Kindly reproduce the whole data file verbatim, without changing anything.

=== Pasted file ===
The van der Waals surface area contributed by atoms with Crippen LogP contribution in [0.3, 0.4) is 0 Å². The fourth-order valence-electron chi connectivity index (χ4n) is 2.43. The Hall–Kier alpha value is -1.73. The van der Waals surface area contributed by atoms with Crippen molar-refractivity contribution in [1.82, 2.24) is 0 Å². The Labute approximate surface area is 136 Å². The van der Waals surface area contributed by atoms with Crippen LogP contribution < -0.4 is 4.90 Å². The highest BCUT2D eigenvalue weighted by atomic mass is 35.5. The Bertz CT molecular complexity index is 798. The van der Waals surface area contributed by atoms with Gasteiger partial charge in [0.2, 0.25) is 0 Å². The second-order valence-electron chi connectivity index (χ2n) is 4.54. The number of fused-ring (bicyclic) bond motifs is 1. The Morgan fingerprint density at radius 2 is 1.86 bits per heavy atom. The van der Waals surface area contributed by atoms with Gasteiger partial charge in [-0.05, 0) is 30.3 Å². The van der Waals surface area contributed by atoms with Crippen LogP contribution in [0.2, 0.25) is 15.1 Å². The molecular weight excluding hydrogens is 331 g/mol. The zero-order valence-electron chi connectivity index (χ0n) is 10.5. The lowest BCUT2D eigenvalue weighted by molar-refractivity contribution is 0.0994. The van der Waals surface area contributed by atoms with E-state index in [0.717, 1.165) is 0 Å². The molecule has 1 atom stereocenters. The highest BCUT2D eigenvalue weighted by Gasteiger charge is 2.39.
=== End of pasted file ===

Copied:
The van der Waals surface area contributed by atoms with Crippen LogP contribution in [0.3, 0.4) is 0 Å². The fourth-order valence-electron chi connectivity index (χ4n) is 2.43. The Hall–Kier alpha value is -1.73. The van der Waals surface area contributed by atoms with Crippen molar-refractivity contribution in [1.82, 2.24) is 0 Å². The Labute approximate surface area is 136 Å². The van der Waals surface area contributed by atoms with Crippen LogP contribution < -0.4 is 4.90 Å². The highest BCUT2D eigenvalue weighted by atomic mass is 35.5. The Bertz CT molecular complexity index is 798. The van der Waals surface area contributed by atoms with Gasteiger partial charge in [0.2, 0.25) is 0 Å². The second-order valence-electron chi connectivity index (χ2n) is 4.54. The number of fused-ring (bicyclic) bond motifs is 1. The Morgan fingerprint density at radius 2 is 1.86 bits per heavy atom. The van der Waals surface area contributed by atoms with Gasteiger partial charge in [-0.05, 0) is 30.3 Å². The van der Waals surface area contributed by atoms with Crippen LogP contribution in [0.2, 0.25) is 15.1 Å². The molecular weight excluding hydrogens is 331 g/mol. The zero-order valence-electron chi connectivity index (χ0n) is 10.5. The lowest BCUT2D eigenvalue weighted by molar-refractivity contribution is 0.0994. The van der Waals surface area contributed by atoms with E-state index in [0.717, 1.165) is 0 Å². The molecule has 1 atom stereocenters. The highest BCUT2D eigenvalue weighted by Gasteiger charge is 2.39.